Well my time at Cannes is finally over (and this post is a little late) but it has been an incredible experience. I’ve watched 23 films over 8 days from Wednesday 14th May to Wednesday 21st May and many of them I have already reviewed (with plenty more reviews to come). I’m absolutely knackered and have been for almost the entire festival. It’s been hard to stay awake in some of the films which I’m afraid to say has factored into how I have ranked them but I’ve also seen some absolute corkers.
Out of the 18 in competition, I watched 10:
Maps to the Stars
Deux Jours, Une Nuit (Two Days, One Night)
Adieu au Langage (Goodbye to Language)
All of which means I missed out on Winter Sleep, Saint Laurent, Le Meraviglie (The Wonders) and Futatsume No Mado (Still the Water) while I was there and Mommy, Jimmy’s Hall, Sils Maria and Leviathan after I left.
In the Un Certain Regard category, I only managed to catch 6 out of the 20 titles:
The Disappearance of Eleanor Rigby
Feher Isten (White God)
Of those that were playing out of competition, I saw :
Gui Lai (Coming Home)
Caricaturistes - Fantassins de la Democratie (Cartoonists - Foot Soldiers of Democracy)
I only actually went into a single press conference and that was for Mr Turner. I was often in screenings while the press conferences were on but managed to take some quick snaps of a few stars as they left the building. I was also there for a How to Train Your Dragon 2 photo call thing when some of the stars took to the street but unfortunately missed the stars of The Expendables doing what they do best and riding into town on the back of a tank like they freaking own the place.
I regret not seeing a film on the beach (The Warriors was on at the same time as Lost River and Pulp Fiction was screened after I left) and wish I’d got the chance to do some interviewing but all in all I have had a brilliant time. Thanks to Tastic Film for paying the air fare and accommodation and for giving me this opportunity. I hope I might be invited back next year.
Here’s my rough ranking of the films at the festival followed by my personal top 10:
My least favourite: Goodbye to Language (somebody who liked this will have to explain it to me sometime). I also wasn’t particularly a fan of The Blue Room, Xenia and The Owners. All a bit too slow paced and lacking in tension for my liking. Slightly better were Beautiful Youth and Cartoonists but both of these failed to completely hold my attention.
Both Mr Turner and Coming Home were admirable period pieces but neither kept me from wanting to drop off... bear in mind I was bloody tired due to surviving on roughly 5 hours of sleep a night.
Two Days, One Night was good but repetitive while The Disappearance of Eleanor Rigby had great performances and very well written characters but neither were anything wildly original.
Lost River dared to be different and is a fascinating debut from Ryan Gosling even if it is highly derivative of the likes of Refn, Malick and Lynch. Got to admire Gosling for aiming high!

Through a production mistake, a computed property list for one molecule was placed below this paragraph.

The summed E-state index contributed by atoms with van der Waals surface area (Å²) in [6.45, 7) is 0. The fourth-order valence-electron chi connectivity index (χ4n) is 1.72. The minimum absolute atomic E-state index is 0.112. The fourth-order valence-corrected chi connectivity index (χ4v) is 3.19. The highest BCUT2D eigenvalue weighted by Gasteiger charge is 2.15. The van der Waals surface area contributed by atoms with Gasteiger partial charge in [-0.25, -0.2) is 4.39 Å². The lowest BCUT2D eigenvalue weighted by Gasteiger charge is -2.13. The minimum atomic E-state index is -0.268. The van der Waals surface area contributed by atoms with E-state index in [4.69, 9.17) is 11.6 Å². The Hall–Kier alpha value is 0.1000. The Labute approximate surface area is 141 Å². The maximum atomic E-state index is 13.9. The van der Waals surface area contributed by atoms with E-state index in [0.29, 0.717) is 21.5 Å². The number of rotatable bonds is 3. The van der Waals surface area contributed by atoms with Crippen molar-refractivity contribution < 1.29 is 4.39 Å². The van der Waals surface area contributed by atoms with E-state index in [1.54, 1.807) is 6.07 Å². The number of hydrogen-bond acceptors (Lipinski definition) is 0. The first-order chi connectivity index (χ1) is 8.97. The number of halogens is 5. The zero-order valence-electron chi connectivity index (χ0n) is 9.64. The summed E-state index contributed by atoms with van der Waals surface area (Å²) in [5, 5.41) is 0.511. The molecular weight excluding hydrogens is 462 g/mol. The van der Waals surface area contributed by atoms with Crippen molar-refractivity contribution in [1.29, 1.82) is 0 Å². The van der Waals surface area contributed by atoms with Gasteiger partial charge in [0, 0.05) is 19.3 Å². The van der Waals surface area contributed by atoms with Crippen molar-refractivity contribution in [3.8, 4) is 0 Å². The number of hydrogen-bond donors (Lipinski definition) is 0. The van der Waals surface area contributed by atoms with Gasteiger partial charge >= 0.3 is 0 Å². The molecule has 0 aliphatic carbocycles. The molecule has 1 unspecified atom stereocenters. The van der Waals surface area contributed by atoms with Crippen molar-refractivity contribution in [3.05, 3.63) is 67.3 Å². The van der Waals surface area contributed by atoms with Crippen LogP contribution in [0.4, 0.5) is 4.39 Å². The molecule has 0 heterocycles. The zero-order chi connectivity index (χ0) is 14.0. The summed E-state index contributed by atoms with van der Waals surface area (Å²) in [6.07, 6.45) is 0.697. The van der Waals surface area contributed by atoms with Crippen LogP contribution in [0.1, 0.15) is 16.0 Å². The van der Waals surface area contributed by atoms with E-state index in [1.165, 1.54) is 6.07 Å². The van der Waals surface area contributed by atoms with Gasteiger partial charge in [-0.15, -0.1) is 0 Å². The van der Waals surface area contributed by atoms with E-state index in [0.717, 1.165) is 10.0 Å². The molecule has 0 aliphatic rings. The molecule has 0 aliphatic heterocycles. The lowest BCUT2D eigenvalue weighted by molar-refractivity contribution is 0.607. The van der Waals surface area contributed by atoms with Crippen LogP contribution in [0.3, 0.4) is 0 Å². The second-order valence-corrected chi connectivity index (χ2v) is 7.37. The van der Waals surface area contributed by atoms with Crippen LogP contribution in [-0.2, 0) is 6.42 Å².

Captive and The Salvation both narrowly miss out on the top 10 for being gripping but fairly conventional in many ways.
My top 10 are:
10. Life Itself
'Life Itself is a wonderfully complete story of the life and death of Roger Ebert, a film the man himself would hopefully have given a big two thumbs up to.'
9. The Search (not reviewed yet)
8. Maps to the Stars (not reviewed yet)
'Abderrahmane Sissako has created a thought provoking piece of cinema that may not make audiences into emotional wrecks but will certainly remain in the memory for some time.'
'For those who do not know the real story behind the film, try to avoid spoilers as the ending will likely be a huge shock. For everyone else, the real surprise here is Carrell whose performance as a man a million miles from normal will likely be a strong contender come award season. Catch it.'
5. The Homesman
'With an excellent score and some gorgeous cinematography, The Homesman is a beautifully told feminist tragedy with a welcoming touch of humour.'
4. The Rover
'There are plenty of quick and shocking bursts of violence in The Rover and though the pace slows almost to a halt on occasion, it builds to an unexpectedly emotional resolution. The distorted, dirty score from Anthony Partos perfectly complements the gritty visuals and moral mystery of Pearce's anti-hero. Even with some lulls in the mid-section, The Rover opens and closes so strongly that it is a ride well worth taking.'
3. Red Army
'Genuinely affecting, completely absorbing and surprisingly funny, Polsky deserves to conquer the Cannes Film Festival, and the rest of the world with the help of the Red Army.'
2. White God
'Furiously entertaining with a perfect ending, White God is like 280 Dogs Later; an underdog story with some serious bite.'
1. Wild Tales
'Wild Tales may not be the kind of film that will win too many awards but it certainly deserves to pick up a wide audience. If there were awards for Best Fight or for Best Wedding, then this film would cream the competition. Szifrón has made the most surprising film of the festival so far, dazzling with his direction and audacious storytelling. Wild Tales is one hell of a ride and a hilarious must-see.'
It’s made me realise how important story, style and pace are to me personally. Some of these films had beautifully written characters and were utterly convincing but if they didn’t move along and have a really strong story or some interesting stylistic techniques, then I can’t help but feel I’ve seen it all before. I also clearly love violence, threat, tension and danger in the movies. It seems I can’t get enough of conflict!